The starting point for most privacy and data protection laws is creating a safer environment for all of us and our personal data – but the inevitable overreach often has far-reaching consequences
Most privacy and data protection laws have the noble aims of making us and our personal information safer – but overreach in the detail is a common side effect of attempts to do the right thing.
The consequences of this legal overreach can themselves be far-reaching – not just to personal privacy, but to technological innovation as a whole, if creators and those with grand ideas feel stifled by the competing needs of overlapping legislation.
The worst case scenario? Potential stagnation for technological innovation.
The broad scope of privacy and data protection laws is generally to ensure the free flow of personal data between the member states, while their ultimate purpose is to regulate how such data should be processed in order to maintain a balance between the various interests of the personal data ecosystem.
Of course, constant fluctuations in both technological and socio-economic contexts make achieving these grand aims a challenge. Regulation is always lagging behind new technological and market challenges, even as it struggles to keep up.
As Maria Macocinschi, who is studying for a doctorate in law at the University of Turku in Finland, notes: “The rigidity in revising and adapting the laws to the fast technological and economic developments is creating frustrations not only for consumers but also for companies.”
She also cites the much-praised General Data Protection Regulation (GDPR), which comes into force in May next year, as a well-intentioned law that may have adverse side effects.
She said: “GDPR, for example displays two contradictory trends. While it ensures a simplification of the regulatory environment and harmonisation of the standards, it also poses additional burdens and costs for companies. Therefore, the free flow of information might be quite affected by these overwhelming obligations.”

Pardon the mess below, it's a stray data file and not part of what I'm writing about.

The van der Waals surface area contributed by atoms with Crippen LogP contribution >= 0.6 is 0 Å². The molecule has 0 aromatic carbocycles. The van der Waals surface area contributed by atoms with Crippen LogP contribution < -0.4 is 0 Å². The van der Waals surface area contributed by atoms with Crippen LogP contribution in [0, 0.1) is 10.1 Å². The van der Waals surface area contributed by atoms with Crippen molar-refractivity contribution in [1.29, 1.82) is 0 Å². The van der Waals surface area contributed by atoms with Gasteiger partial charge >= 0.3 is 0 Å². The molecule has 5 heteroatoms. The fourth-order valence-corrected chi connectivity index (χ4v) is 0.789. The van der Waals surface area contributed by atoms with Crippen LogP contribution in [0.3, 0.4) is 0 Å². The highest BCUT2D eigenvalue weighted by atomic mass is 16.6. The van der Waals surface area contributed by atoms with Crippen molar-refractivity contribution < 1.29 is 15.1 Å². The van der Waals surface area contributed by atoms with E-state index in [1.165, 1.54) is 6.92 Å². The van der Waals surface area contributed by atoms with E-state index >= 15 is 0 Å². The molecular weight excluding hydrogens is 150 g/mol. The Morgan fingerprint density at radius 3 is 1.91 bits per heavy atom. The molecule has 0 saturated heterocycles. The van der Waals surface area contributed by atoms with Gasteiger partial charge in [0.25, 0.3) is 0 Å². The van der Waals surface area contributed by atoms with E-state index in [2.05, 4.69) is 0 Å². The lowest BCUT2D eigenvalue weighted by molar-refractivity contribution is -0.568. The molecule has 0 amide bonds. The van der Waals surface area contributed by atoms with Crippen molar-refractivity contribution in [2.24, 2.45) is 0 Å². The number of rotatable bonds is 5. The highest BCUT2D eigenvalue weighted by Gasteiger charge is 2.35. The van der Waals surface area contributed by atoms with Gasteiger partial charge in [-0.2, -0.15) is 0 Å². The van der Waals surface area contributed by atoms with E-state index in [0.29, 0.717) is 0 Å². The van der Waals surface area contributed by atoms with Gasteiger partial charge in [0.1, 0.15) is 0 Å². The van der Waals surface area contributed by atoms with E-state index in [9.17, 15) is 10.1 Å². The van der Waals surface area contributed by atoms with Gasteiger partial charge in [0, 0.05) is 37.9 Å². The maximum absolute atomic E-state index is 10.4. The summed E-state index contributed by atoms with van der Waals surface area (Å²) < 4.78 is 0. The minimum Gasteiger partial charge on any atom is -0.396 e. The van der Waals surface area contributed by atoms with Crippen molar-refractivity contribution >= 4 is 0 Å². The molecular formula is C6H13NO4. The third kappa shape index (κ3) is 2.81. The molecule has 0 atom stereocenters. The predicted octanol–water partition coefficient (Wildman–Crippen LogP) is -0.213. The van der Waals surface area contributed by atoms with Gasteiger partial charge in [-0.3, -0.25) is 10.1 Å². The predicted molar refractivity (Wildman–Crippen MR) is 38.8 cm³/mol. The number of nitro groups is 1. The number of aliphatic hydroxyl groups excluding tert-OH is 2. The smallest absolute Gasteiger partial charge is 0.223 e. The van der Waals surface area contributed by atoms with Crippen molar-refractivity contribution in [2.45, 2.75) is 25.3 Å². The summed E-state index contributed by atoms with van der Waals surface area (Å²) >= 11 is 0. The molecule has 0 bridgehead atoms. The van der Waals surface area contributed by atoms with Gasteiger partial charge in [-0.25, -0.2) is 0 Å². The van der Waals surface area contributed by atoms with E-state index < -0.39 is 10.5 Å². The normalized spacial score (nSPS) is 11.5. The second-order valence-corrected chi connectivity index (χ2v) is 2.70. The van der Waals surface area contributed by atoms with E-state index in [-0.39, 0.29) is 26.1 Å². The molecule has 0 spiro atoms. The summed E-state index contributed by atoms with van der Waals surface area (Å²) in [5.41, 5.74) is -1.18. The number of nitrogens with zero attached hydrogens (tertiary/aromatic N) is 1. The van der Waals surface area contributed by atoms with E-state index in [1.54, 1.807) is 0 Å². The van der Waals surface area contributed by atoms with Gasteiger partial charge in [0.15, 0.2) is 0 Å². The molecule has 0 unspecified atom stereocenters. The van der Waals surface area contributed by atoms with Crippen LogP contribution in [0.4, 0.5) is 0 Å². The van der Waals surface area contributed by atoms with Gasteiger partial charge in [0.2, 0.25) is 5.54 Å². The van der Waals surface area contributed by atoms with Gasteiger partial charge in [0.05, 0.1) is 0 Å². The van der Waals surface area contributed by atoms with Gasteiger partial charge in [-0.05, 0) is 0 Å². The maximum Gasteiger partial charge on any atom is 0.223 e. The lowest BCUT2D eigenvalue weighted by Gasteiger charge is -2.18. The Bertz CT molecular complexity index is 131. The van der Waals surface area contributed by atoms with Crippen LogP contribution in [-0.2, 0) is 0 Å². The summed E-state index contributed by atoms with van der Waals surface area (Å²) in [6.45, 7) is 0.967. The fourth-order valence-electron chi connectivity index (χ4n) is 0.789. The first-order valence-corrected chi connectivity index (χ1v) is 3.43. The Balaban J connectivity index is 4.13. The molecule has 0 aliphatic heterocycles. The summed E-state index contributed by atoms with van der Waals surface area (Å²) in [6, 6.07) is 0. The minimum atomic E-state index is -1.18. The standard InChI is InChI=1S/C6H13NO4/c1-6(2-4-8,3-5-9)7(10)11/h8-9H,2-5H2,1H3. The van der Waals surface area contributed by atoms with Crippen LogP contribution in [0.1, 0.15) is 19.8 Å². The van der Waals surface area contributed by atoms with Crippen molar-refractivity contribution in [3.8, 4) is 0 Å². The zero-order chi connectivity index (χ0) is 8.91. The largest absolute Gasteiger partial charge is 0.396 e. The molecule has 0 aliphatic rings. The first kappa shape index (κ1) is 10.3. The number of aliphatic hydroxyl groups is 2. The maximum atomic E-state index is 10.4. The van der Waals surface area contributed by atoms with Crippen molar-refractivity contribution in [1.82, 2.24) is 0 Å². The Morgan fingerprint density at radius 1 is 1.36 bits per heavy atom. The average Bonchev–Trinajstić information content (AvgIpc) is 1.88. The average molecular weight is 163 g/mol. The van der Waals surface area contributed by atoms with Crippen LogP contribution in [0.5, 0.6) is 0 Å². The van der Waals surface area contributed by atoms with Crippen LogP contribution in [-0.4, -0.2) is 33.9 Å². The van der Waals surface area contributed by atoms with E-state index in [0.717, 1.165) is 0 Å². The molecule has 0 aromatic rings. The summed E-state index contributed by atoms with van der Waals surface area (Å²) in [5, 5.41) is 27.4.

Regulation is inevitably deeply complicated, balancing as it must the conflicting interests of the various parties involved (public and private institutions, and consumers) as well as translating more traditional human values in a constantly changing digital environment.
Laws around surveillance are a good example of clashing interests and values: while surveillance such as CCTV is employed primarily for the protection of the citizens for security reasons, the same technologies are now being used in ways that seem to undermine the same values once sought to be protected.
Countries like China, for example, are trying to use technology that will predict when a crime is going to take place, before it even happens – the very stuff of sci-fi films.
The potential for horrifying consequences for those caught up in it makes it increasingly important that surveillance, and the emerging dataveillance phenomenon, should be carefully regulated to ensure a balance between the public interest, the economic rights of companies and the individuals’ privacy and data protection.
In terms of increasing the efficiency and effectiveness of current data protection laws, Maria says there are three broad areas that should be considered:
- We need to look at how traditional legal concepts should be revised, taking into account the current state of information innovations
- We need to look at how we regulate the emerging actors in this burgeoning ecosystem, as well as the new methods of collecting and processing data.